The Math Forum

Ask Dr. Math - Questions and Answers from our Archives
Associated Topics || Dr. Math Home || Search Dr. Math

The Traveling Bee

Date: 09/18/98 at 01:00:53
From: David Emerling
Subject: Taking limits with boundaries

I am brushing up on math since I am getting ready to do some substitute 
teaching. I've been cruising the Internet and have found many fantastic 
problems that brought back to mind many things that I have long since 

But this problem is driving me nuts:


Two trains leave two towns that are fifty miles apart. They travel 
toward each other at rates of 30 mph and 20 mph respectively. 

A bumblebee flying at the rate of 50 mph starts out just as the faster 
train departs the train station, and flies to the slower train. The bee 
then turns around and goes back to meet the faster train. Then it turns 
around again, etc., and it and keeps flying back and forth between the 
trains until the trains meet. How far does the tired bumblebee fly? 

My approach has been as follows:

I put the faster train at the origin and the slower train 50 miles 
away, so the faster train begins at x = 0 and the slower train at 
x = 50.

The position of the faster train can be expressed as: x = 30t.

The position of the slower train can be expressed as: x = 50 - 20t.

I plotted these two lines on a Cartesian system with the position of 
the trains (x) represented by the vertical axis and time (t) 
represented by the horizontal axis. It can be easily calculated and 
it is easily seen that the two lines cross at t = 1. This is when the 
two trains meet.

The bee begins its flight with x = 0 as its position, which as a 
function of time can be expressed as x = 50t. I plotted this line, 
which obviously is between the lines representing the two trains. But 
the line representing the bee stops when it intercepts the upper 
boundary represented by the x = 50 - 20t and then begins a downward 
direction, as a new line with a slope of -50t.

Looking at the plots, it is quite apparent what is happening, but I 
can't express it mathematically!

I need to take the sum of the distances the bee travels as expressed 
by x = 50t yet bounded at the top by x = 50 - 20t and at the bottom by 
x = 30t.

This strikes me as a calculus problem where I have to come up with an 
expression that calculates this distance the bee travels (with the 
appropriate boundaries) as t = 0 to t = 1.

Any help to get me started?

Date: 09/18/98 at 08:01:52
From: Doctor Jerry and Doctor Ian
Subject: Re: Taking limits with boundaries

Hi David,

This is a well known problem. It is often told as part of a story 
about John von Neumann (1903-1957), an extremely quick and bright 

The quick solution is to note that the trains will meet in 1 hour and 
the bee is flying at the rate of 50 mph. Hence, at the end of the hour
the bee will have flown a distance of 50 miles.

It is said that this problem was given to von Neumann and that after 
a few moments he said that the bee had traveled 50 miles. In subsequent
conversation it appeared that he had solved the problem, not by the short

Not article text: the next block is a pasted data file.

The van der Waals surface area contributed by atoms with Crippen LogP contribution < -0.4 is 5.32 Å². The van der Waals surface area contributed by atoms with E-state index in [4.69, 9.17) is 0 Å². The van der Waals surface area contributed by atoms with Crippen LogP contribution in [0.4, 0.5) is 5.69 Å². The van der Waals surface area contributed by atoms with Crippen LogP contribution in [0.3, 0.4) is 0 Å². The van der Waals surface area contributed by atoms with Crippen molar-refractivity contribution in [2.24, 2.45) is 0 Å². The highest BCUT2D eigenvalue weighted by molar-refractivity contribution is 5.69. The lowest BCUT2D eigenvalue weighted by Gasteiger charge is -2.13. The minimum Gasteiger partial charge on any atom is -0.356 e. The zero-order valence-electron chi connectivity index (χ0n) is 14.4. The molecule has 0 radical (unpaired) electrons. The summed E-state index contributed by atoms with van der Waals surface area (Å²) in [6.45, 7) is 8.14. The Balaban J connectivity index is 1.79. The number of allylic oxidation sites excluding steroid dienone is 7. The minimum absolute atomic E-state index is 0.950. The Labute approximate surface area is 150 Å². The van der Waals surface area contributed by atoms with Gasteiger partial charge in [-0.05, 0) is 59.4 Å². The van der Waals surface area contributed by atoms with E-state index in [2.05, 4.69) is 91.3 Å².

method mentioned above, but by quickly summing a geometric series in his 

It's not clear from the story which series he summed, but here is one
way he might have worked it out:

Let's forget for a moment about the whole journey, and just think about 
what happens during one 'round trip' of the bee (from the faster train 
to the slower train and back to the faster train). 

Suppose the bee travels some fraction a/b of the original distance.  
The combined speed of the trains is the same as the speed of the bee, 
so the distance between the trains is reduced by this same amount.

If the original distance is D, then on the first round trip, the bee 
travels (a/b)D miles, and we're back in the same situation, except that 
the new 'original' distance is  D - (a/b)D miles, or (1 - a/b)D miles. 

The same thing happens on each successive trip.  So on the second round 
trip, the bee goes (a/b)(1 - a/b)D miles, and the new 'original' distance 
is (1 - a/b)^2D miles. 

On the third round trip, the bee goes (a/b)(1 - a/b)^2 miles, and the new
'original' distance is (1 - a/b)^3D miles.

So the total distance that the bee travels must be

    D[(a/b) + (a/b)(1 - a/b) + (a/b)(1 - a/b)^2 + (a/b)(1 -a/b)^3 + ...]

  = (a/b)D[1 + (1 - a/b) + (1 - a/b)^2 + (1 - a/b)^3 + ...]

The bracketed expression is a geometric series, whose sum is

  1/(1 - (1 - a/b))

which simplifies to b/a; so the total distance traveled by the bee is

  (a/b) D [b/a]

or just D, i.e., 50 miles.

Isn't it neat the way it works out?

- Doctor Jerry and Doctor Ian, The Math Forum   
Associated Topics:
High School Puzzles
High School Sequences, Series

Search the Dr. Math Library:

Find items containing (put spaces between keywords):
Click only once for faster results:

[ Choose "whole words" when searching for a word like age.]

all keywords, in any order at least one, that exact phrase
parts of words whole words

Submit your own question to Dr. Math

[Privacy Policy] [Terms of Use]

Math Forum Home || Math Library || Quick Reference || Math Forum Search

Ask Dr. MathTM
© 1994- The Math Forum at NCTM. All rights reserved.